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Large-scale mass wasting in the western Indian Ocean constrains onset of East African rifting

Research output: Contribution to journalArticlepeer-review

  • Vittorio Maselli
  • David Iacopini
  • Cynthia J. Ebinger
  • Sugandha Tewari
  • Henk de Haas
  • Bridget S. Wade
  • Paul N. Pearson
  • Malcolm Francis
  • Arjan van Vliet
  • Bill Richards
  • Dirk Kroon

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Original languageEnglish
JournalNature Communications
Publication statusPublished - 10 Jul 2020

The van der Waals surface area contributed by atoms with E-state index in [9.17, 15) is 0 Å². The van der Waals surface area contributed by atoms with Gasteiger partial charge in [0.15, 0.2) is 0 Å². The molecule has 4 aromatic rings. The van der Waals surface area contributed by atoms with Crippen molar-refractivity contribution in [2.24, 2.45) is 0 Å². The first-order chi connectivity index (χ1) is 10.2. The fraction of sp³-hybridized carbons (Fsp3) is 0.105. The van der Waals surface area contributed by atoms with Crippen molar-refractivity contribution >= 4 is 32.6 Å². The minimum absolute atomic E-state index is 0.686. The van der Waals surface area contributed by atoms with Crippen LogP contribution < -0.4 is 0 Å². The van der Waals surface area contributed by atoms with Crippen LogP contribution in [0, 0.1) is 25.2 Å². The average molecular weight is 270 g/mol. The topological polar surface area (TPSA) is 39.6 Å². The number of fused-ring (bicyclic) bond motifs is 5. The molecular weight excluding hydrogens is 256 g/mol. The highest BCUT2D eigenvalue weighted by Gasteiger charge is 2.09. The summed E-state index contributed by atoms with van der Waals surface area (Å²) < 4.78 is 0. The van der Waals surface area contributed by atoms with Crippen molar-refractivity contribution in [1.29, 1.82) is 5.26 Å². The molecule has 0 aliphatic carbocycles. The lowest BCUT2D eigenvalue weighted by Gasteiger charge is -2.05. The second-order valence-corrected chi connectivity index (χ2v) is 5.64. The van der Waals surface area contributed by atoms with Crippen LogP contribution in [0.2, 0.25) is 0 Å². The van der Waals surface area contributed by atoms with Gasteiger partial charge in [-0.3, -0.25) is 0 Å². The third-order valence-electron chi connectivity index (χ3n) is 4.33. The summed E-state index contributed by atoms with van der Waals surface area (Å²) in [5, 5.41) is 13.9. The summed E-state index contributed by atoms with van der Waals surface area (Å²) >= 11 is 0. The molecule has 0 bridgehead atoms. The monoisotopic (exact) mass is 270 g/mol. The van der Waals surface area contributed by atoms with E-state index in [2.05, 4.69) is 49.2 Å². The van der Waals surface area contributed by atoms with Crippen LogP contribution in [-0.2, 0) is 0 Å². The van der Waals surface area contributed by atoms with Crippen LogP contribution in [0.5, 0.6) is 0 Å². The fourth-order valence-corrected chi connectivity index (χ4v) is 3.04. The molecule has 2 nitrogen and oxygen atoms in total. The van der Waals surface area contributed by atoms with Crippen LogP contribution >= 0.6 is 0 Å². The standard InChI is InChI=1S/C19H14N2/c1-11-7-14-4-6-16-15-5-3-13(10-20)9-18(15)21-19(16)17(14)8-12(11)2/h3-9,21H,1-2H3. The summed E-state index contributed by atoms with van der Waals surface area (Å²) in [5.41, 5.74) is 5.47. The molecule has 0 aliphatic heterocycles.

Faulting and earthquakes occur extensively along the flanks of the East African Rift System, including an offshore branch in the western Indian Ocean, resulting in remobilization of sediment in the form of landslides. To date, constraints on the occurrence of submarine landslides at margin scale are lacking, leaving unanswered a link between rifting and slope instability. Here, we show the first overview of landslide deposits in the post-Eocene stratigraphy of the Tanzania margin and we present the discovery of one of the biggest landslides on Earth: the Mafia mega-slide. The emplacement of multiple landslides, including the Mafia mega-slide, during the early-mid Miocene is coeval with cratonic rifting in Tanzania, indicating that plateau uplift and rifting in East Africa triggered large and potentially tsunamigenic landslides likely through earthquake activity and enhanced sediment supply. This study is a first step to evaluate the risk associated with submarine landslides in the region.

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